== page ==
Date published: 08 February 2021 by Amber Hemming
If I mention the role ‘Family Support Worker’ what would you imagine this role to entail?
Would it be outings with children, delivering arts and crafts or activities, and holding group events? Listening to a child’s worries, hearing one of their many funny stories, wiping away their tears or laughing at their silly jokes?
You may also think about us providing practical support for parents, such as cleaning, shopping and giving emotional support to family members. Whatever is in the realm of our control, we think of the small things that can make an impact each day.
All of the above is correct. At Rainbow Trust Children’s Charity, Family Support Workers do all of those activities. However, there are other ways in which we support families, ways that many don’t like to think about because it’s our greatest fear, especially as parents.
Rainbow Trust’s Family Support Workers are invited into the life of a family during their worst times. We witness the raw emotions of mothers, fathers, sisters, brothers, grandparents, aunts, uncles, nieces, nephews, cousins and friends as they endure the process of a child they love dying. We listen and we comfort.
We encourage parents to discuss the most difficult conversations; where they want their child to die - at home, at the hospital or at a hospice - who do they want to be present and whether they will donate their child’s organs.
An older child, possibly in their teenage years, may work with their Family Support Worker to plan what they would like following their death; where will their funeral be held, what clothing will people wear, where will their ashes be scattered, and they might leave messages to pass on to their family after they have died.
We may also be present when the child dies, as Rainbow Trust has a 24-hour helpline. This means that a family can contact us to ask us to come and be with them outside of usual working hours if their child is dying.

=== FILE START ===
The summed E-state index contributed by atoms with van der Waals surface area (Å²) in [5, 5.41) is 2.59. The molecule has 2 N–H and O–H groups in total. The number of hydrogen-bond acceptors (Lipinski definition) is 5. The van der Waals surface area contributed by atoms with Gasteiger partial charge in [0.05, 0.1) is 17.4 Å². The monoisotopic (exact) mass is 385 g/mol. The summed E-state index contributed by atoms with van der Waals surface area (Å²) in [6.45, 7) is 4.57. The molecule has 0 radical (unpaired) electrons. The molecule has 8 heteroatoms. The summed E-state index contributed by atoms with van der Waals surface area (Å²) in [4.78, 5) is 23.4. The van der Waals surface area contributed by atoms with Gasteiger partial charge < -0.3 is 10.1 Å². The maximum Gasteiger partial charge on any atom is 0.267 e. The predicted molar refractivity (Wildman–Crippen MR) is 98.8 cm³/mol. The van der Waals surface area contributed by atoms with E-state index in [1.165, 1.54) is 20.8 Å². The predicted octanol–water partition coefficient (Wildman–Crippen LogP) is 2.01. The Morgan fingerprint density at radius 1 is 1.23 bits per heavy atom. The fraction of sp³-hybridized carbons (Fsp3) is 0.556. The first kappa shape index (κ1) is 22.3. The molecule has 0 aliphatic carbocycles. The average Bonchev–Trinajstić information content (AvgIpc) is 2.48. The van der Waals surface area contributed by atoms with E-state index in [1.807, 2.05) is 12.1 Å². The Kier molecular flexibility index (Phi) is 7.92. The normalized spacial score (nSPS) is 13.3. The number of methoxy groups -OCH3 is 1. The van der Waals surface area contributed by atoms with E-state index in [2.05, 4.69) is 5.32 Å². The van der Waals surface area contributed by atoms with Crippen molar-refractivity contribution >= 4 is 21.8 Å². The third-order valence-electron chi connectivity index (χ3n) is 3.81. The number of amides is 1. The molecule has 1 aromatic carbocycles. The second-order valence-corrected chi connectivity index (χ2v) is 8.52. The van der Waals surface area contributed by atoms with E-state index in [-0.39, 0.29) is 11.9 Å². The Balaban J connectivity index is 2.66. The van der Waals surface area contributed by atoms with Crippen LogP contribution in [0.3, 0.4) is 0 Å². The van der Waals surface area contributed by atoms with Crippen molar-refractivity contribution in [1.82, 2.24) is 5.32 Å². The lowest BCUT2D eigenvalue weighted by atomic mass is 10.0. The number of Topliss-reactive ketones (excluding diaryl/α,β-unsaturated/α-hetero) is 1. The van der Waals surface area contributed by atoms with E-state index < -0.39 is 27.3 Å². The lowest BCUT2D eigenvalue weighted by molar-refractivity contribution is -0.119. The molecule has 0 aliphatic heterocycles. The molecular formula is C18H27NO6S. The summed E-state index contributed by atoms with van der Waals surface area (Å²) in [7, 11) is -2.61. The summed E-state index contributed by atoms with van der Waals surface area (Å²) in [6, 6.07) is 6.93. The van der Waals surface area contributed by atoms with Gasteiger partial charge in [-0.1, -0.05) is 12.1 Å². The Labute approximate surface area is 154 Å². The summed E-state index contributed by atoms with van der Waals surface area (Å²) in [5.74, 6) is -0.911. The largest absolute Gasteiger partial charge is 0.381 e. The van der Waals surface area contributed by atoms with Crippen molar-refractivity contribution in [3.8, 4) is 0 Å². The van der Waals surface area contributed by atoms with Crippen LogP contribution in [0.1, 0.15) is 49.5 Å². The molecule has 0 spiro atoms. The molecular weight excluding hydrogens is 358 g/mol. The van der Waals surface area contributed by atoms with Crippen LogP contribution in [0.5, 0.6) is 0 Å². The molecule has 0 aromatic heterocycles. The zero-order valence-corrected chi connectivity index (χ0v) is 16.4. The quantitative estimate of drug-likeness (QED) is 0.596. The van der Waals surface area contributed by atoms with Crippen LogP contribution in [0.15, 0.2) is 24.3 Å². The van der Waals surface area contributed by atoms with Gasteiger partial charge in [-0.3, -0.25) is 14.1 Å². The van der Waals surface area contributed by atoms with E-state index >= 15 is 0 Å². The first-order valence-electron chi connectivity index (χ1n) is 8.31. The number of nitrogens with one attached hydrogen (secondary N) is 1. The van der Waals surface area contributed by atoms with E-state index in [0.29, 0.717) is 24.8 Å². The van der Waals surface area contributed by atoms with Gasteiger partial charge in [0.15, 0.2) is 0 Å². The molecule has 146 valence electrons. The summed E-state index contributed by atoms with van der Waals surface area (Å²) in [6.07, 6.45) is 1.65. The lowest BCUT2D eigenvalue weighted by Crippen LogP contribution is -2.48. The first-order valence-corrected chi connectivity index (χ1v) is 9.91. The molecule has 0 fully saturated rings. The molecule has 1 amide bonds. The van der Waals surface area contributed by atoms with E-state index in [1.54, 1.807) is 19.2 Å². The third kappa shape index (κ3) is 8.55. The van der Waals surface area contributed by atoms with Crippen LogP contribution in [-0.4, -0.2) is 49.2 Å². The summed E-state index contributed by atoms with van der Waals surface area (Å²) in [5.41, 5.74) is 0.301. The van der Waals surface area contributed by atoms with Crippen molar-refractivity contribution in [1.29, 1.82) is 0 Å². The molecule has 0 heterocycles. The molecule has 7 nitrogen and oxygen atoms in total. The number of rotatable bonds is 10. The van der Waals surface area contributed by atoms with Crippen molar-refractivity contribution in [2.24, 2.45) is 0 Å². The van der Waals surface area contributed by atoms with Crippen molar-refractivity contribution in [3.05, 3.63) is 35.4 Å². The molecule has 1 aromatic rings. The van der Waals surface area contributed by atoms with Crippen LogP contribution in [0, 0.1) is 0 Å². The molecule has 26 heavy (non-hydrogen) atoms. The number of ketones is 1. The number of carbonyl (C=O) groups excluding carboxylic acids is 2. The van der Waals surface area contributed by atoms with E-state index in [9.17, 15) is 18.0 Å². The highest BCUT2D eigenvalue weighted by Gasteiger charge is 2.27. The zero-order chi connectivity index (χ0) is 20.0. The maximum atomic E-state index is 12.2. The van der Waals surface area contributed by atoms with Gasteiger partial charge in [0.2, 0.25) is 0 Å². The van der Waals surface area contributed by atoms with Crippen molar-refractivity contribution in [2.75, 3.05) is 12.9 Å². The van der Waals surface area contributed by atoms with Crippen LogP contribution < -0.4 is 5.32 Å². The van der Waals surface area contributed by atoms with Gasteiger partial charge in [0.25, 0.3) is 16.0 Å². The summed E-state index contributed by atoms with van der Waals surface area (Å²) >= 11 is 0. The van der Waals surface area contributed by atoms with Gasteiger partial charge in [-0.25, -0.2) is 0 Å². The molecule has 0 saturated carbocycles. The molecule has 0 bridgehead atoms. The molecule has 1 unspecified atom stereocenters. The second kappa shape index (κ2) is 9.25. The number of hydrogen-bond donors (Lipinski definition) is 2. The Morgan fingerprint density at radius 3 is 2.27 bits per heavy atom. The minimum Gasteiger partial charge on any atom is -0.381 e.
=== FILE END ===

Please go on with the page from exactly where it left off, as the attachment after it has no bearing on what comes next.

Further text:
A Family Support Worker may be present to offer support to siblings and keep them engaged in activities, or give them their dinner whilst the parents are with the sick child. We might hold the sick child in our arms - both before and after death -, sing to them, read them a story, dress them or take hand and footprints as precious memories for parents.
Family Support Workers can liaise with other charities that can offer support to the family. For example, a cold cot may be needed to allow the child to remain at home before the funeral, or financial support may be requested. Registering the death and planning a funeral are also tasks that we help with by selecting photos, choosing a funeral home, writing a eulogy and ensuring siblings understand the meaning of death and what this now means for their family.
We attend the funerals of children we have offered support to and may even have a role on the day of the funeral, reading a poem or supporting a sibling (being prepared to leave with them if they become too upset). We have a range of activities we can keep in the car in case they become overwhelmed at the service.
After a bereavement, Rainbow Trust continues to support the family. We listen with tears and with laughter as parents share the memories of their child. We share our own memories and as we talk about them, we say their name, we acknowledge their time in this world, the impact they made and how loved they were.
The role of a Family Support Worker is so varied. Sometimes the days are great fun, and we laugh a lot, but other days can be challenging. Either way, we will be there and each day is a privilege.
If you would like to sponsor a Family Support Worker to help them continue to provide vital support to families caring for a seriously ill child, please click here.